INVER GROVE HEIGHTS, Minn. (WCCO) — Gov. Tim Walz on Tuesday proposed spending $5.1 billion over the next three years for child care, teacher recruitment, mental health access in schools and a paid family and medical leave policy with funds from a record state surplus that will shape the debate at the capitol this year.

He called it an “incredible opportunity” to invest in children and families as the pandemic continues to impact schooling and work, with students forced to quarantine and parents having to navigate distance learning and child care while being employed full time.

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“This is about Minnesota families not only recovering from COVID but building towards the future,” Walz said.

Among the policies Walz is asking the legislature to consider are funding more than 6,000 new public pre-K seats; an additional 2% increase on current education spending; and increasing child care assistance payments providers, which Walz says will make child care more affordable for 15,000 more families, impacting 30,000 children. He’s been rolling out his supplemental budget proposal in pieces over the last week.

It also targets adding more teachers into the profession, especially people of color, by establishing training programs, covering the costs for licenses and retention bonuses.

There’s also efforts to hire more school counselors and psychologists and funding to offer mental health screenings statewide.

“Minnesota students are asking us to prioritize mental health,” said Heather Mueller, commissioner of the Minnesota Department of Education. “It’s the one thing our students have said consistently.”

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These proposals are far from final and are likely to change in scope, but the governor’s ideas offer a glimpse of what to expect as the legislative session begins next week. A centerpiece of the debate will be how to spend more than $7.7 billion in an estimated budget surplus and additional federal COVID relief dollars to be allocated.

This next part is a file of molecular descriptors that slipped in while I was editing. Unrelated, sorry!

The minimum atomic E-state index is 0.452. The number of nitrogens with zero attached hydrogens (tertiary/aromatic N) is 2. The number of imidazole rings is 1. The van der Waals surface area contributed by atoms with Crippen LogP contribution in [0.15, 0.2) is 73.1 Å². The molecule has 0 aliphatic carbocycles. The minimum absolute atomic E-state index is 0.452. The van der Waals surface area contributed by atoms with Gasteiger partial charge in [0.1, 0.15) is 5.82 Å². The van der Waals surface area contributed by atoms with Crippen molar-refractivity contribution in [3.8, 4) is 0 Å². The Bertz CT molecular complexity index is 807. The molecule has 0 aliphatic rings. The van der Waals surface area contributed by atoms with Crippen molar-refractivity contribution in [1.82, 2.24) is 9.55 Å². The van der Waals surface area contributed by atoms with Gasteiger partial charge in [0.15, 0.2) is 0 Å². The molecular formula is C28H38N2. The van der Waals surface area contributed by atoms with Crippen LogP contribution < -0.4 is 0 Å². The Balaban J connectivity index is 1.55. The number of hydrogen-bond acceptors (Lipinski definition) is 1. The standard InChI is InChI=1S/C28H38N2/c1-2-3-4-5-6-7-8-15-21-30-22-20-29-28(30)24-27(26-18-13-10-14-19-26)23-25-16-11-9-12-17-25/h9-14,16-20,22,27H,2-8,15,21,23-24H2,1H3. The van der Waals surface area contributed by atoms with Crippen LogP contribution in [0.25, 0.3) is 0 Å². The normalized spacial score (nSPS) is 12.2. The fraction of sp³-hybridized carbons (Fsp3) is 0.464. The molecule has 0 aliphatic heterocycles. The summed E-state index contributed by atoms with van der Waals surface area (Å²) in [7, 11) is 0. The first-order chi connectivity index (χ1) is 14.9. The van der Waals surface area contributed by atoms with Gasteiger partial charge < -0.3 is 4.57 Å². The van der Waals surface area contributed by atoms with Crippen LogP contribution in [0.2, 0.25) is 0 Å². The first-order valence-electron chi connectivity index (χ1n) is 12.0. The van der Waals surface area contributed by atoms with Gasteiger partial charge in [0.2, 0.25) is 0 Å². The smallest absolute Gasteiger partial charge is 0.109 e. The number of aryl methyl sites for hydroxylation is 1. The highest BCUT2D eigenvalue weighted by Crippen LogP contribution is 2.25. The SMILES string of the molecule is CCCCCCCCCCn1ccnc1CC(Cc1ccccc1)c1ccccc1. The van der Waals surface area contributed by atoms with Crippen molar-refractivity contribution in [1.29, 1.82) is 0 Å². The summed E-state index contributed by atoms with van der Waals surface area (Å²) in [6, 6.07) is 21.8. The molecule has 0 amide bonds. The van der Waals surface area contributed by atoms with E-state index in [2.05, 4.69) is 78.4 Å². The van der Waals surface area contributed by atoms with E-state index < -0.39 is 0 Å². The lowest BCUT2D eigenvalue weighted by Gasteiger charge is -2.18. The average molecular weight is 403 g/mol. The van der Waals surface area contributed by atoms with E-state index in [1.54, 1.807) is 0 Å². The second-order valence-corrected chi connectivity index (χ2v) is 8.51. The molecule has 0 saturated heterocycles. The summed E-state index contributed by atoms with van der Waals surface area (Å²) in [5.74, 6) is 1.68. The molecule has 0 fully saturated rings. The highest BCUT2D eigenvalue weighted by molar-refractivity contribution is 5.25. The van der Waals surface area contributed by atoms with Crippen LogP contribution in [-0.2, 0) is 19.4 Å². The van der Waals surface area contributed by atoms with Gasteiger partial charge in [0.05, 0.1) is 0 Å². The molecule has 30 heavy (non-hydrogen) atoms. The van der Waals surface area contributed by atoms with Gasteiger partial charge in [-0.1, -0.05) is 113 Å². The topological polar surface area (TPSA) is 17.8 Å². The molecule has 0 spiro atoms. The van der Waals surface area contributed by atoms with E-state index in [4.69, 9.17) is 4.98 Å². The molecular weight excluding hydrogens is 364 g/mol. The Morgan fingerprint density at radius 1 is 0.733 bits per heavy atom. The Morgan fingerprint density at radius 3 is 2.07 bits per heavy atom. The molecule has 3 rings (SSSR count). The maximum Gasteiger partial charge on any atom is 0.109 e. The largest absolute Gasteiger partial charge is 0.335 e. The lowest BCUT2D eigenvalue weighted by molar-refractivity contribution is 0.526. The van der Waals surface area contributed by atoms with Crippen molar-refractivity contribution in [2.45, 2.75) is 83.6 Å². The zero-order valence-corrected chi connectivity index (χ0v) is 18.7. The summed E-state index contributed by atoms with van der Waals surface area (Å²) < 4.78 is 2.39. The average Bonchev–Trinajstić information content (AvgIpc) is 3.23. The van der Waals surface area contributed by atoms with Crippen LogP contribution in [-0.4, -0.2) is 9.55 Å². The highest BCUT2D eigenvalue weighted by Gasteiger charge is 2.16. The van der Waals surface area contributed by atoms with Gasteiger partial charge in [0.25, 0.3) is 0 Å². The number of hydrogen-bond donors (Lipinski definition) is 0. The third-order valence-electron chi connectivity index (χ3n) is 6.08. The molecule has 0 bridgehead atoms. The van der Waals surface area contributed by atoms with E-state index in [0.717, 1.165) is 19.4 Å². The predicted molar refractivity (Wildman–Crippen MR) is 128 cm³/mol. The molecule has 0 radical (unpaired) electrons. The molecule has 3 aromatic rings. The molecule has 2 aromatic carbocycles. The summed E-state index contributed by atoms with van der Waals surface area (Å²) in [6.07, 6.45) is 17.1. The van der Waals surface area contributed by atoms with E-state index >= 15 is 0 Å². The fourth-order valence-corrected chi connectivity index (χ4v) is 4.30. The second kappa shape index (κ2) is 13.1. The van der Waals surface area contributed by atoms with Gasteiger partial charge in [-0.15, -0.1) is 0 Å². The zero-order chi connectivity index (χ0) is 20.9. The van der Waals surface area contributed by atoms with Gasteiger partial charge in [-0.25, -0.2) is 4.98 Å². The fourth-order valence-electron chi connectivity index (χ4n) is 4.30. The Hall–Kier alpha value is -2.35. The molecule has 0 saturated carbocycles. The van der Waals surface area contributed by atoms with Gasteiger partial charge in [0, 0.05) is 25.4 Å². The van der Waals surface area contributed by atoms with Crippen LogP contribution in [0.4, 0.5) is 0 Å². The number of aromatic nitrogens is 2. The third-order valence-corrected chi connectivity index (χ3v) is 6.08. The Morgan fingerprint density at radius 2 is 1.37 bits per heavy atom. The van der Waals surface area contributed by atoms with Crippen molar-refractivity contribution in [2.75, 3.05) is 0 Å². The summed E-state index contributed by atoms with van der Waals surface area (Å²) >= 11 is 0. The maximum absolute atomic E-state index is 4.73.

Republicans, Democrats and stakeholders alike will jockey for their priorities to get a slice of those funds. The GOP, which controls the Senate and whose buy-in Walz and the DFL-controlled House need to pass policy, already condemned the governor’s plan on Thursday afternoon.

“Last year Senate Republicans passed record funding for schools; a 2.5% increase this year, a 2% increase next year, and Minnesota schools received $3 billion from Congress. We also stopped additional mandates and worked to keep kids in classrooms, said Sen. Roger Chamberlain, R-Lino Lakes, who is chair of the education committee. “Throwing more money into schools without addressing literacy and allowing kids and educators to catch up is the wrong direction.”

Paid Family & Medical Leave, Sick Time Proposal

Walz also proposes a 12-week paid family and medical leave program that the Minnesota Department of Employment and Economic Development commissioner previously said would look like the state unemployment trust fund, which a payroll tax would fund. The plan would also require workers to accrue up to 48 hours of paid sick time.

The governor said paid leave is the only proposal that would require tax increase in ongoing years, most of the other policy pitches are with one-time funds that will need to be renegotiated.

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A previous analysis of a similar program introduced in the legislature said it would require $1.2 billion in new tax revenue.

Caroline Cummings